Addiction, it is said, often blinds those so afflicted to the moral and ethical considerations of behaviors intent on satisfying their habits.
In our present oil addiction we so fervently have embraced corn ethanol as one solution to our petroleum dependency we have neglected to question the ethical and moral propriety of using food for fuel.
In 2005 we put about an eighth of the entire U.S. corn crop into our gasoline tanks. Those plump, golden kernels, once destined to become snack chips or cereals or tortillas or sweeteners, instead were converted into 4 billion gallons of ethanol and used as an additive to 150 billion gallons of gasoline consumed that year.
This year the U.S. Department of Agriculture estimates farmers will plant a near-record 90 million acres of corn, the largest crop in 60 years and up 15 percent from last year, as the nation's farmers cash in on surging demand and prices.
Doing the math, the entire 2007 corn crop would produce about 36 billion gallons of ethanol, slightly more than a fifth of our annual gasoline needs. But gasoline accounts for less than half our daily minimum petroleum requirement of nearly 21 million barrels of oil per day of which 60 percent must be imported.
Most companies are green, that's all they think about, is the green. Get it? Zing High Five* Anyway, since this is becoming an issue for the 2008 Presidential race, and yesterday was Earth Day, and I just bought 10k shares each of Halliburton and Diamond Offshore today at a volume discount, let's look at this a bit more. Read more here via CNBC and some more here. Since this is an excrutiatingly boring topic for me, I'll throw in a racy picture. YAY. Teehee.
These days--and especially around Earth Day--companies want to be seen with an environmental halo.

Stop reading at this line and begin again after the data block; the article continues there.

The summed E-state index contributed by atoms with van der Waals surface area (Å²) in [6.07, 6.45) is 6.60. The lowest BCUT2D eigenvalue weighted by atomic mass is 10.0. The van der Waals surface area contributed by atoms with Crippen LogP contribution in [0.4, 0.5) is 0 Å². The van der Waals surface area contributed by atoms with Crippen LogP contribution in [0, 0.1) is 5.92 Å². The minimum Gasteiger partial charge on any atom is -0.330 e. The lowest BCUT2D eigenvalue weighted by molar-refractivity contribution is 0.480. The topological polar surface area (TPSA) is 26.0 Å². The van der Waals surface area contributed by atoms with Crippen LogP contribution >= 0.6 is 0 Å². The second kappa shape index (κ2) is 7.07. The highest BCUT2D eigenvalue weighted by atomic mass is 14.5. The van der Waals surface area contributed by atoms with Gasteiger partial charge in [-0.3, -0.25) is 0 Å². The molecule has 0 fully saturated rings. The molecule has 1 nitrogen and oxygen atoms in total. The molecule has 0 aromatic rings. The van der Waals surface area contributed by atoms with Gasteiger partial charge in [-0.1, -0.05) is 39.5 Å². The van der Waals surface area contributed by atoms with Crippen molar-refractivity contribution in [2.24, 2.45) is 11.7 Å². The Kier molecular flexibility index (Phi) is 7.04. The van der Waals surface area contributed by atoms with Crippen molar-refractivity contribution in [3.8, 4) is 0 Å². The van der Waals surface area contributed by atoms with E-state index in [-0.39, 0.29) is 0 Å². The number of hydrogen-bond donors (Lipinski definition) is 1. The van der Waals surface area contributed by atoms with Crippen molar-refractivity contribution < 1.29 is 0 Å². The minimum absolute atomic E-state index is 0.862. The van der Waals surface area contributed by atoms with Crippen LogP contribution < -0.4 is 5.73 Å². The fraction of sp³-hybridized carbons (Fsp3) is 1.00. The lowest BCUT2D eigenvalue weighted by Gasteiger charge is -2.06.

But experts say many are guilty of "greenwashing" -- claims that mislead consumers, by words or image, about the environmenal impact of their products.
Consumers are catching on, however. And that could undermine the growing green movement in corporate America--and possibly invite government regulation.
“The timeframe for companies to get away with greenwashing is shrinking because the consumers are getting…much more skeptical of these kinds of these green claims,” says Scot Case, vice president of US operations for TerraChoice, an independent environmental marketing.
Well, tomorrow is Earth day, what does that mean? Well for the ladies, you can put down your shaver, unless you're from Berkeley which means it's still sealed; for the doods, you can grow out your pubes too, or engage in penis puppetry. Anyway, I will celebrate Earth day tomorrow by only buying environmental stocks like Schlumberger, Halliburton, Diamond Offshore, and Freeport Mining. My energy stocks have picked up enough this year to fund my suddenly manifest obsession of crotchless underwear, ask climb_ca, he knows my pain. Vividly. Honestly, I could care less about earth day, but for those who do, here's a nifty little blog to assist you on your way to a gluten free, non-hormone, cruelty free existence. Note, I didn't dangle the preposition on the last sentence, -10.